Leaders of quality assurance programs must be able to generate interest and commitment without burdening clinical and administrative staff with an activity they neither understand nor believe in.
Hospital accreditation has been defined as “A self-assessment and external peer assessment process used by healthcare organizations to accurately assess their level of performance in relation to established standards and to implement ways to continuously improve.” Hospital quality assurance systems are operational control systems intended to fulfill specific expectations for treating patients.
Importance of accreditation in hospitals
Accredited hospitals offer higher quality of care to their patients. Accreditation also provides a competitive advantage in the healthcare industry and strengthens community confidence in the quality and safety of care, treatment, and services. Overall it improves risk management and risk reduction and helps organize and strengthen patient safety efforts and creates a culture of patient safety. Not only does it enhance recruitment and staff education and development, it also assesses all aspects of management and provides education on good practices to improve business operations. International accreditation such as that from the Joint Commission International (JCI), a nonprofit organization that is part of The Joint Commission on Accreditation of Healthcare Organizations—aka JCAHO or The Joint Commission—and founded in the late 1990s to survey hospitals outside of the United States, creates a mark on the world map and increases business through medical tourism.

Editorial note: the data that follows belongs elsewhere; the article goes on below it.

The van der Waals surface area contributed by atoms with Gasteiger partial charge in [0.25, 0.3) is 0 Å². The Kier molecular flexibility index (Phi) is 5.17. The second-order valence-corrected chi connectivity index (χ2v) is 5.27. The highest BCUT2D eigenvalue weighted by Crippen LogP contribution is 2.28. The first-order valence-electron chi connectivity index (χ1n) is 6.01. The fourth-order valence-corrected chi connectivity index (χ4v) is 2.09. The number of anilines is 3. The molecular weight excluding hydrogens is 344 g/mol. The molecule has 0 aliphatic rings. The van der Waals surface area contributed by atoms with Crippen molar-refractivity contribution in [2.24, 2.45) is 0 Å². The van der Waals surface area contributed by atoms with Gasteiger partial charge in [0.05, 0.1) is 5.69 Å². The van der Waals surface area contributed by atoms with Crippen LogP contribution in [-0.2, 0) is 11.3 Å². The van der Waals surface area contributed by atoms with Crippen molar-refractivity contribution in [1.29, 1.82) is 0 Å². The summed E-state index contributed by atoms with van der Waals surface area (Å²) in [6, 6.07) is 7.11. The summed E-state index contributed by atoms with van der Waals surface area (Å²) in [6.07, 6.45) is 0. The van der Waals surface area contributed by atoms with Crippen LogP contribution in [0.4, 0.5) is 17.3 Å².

The accreditation process
Begin with accreditation process by education: Educate the leaders and the managers and explain the benefits, advantages, process, timeline, etc., of the accreditation
- Baseline assessment: Use knowledgeable and credible evaluators (either internal or external consultants) who will critically and objectively assess each area and conduct a detailed baseline assessment of the organization’s current adherence to the standards and each measurable element. Score as “Met,” “Partially Met,” or “Not Met” and cite specific findings and recommendations. Also collect and analyze baseline quality data as required by the quality monitoring standards (e.g., medication errors, hospital-associated infection rates, antibiotic usage, surgical complications, etc.) Establish an ongoing monitoring system for data collection (e.g., monthly, with quarterly data analysis) to identify problem areas and track progress in improvement. Action planning: Using the findings of the baseline assessment, develop a detailed project plan starting first with priority areas of the core standards. Responsibilities, deliverables, and time frames should be assigned (e.g., revise informed consent policy, develop a new informed consent statement, educate staff in the next two-month time period).
- Chapter assignment: Look for good people skills, time-management skills, and consensus-building skills, and assign oversight of each chapter of standards to a respected champion or leader who will identify team members from throughout the hospital and carry out the process. Policies and procedures: In addition to an overall project plan, it is often helpful to compile a list of all required policies and procedures that will need development and revision. Continue to monitor your progress in meeting the standards, such as through a mini-evaluation of each chapter at regular intervals (e.g., quarterly).
- Final mock survey: Plan for a final “mock survey ” at least four to six months in advance of the target date of the actual accreditation survey. Use evaluators (internal or external consultants) who were not involved in the baseline assessment and preparation, who will look at the organization with a fresh and objective eye. Plan final revisions and corrections based on the findings of the final mock survey.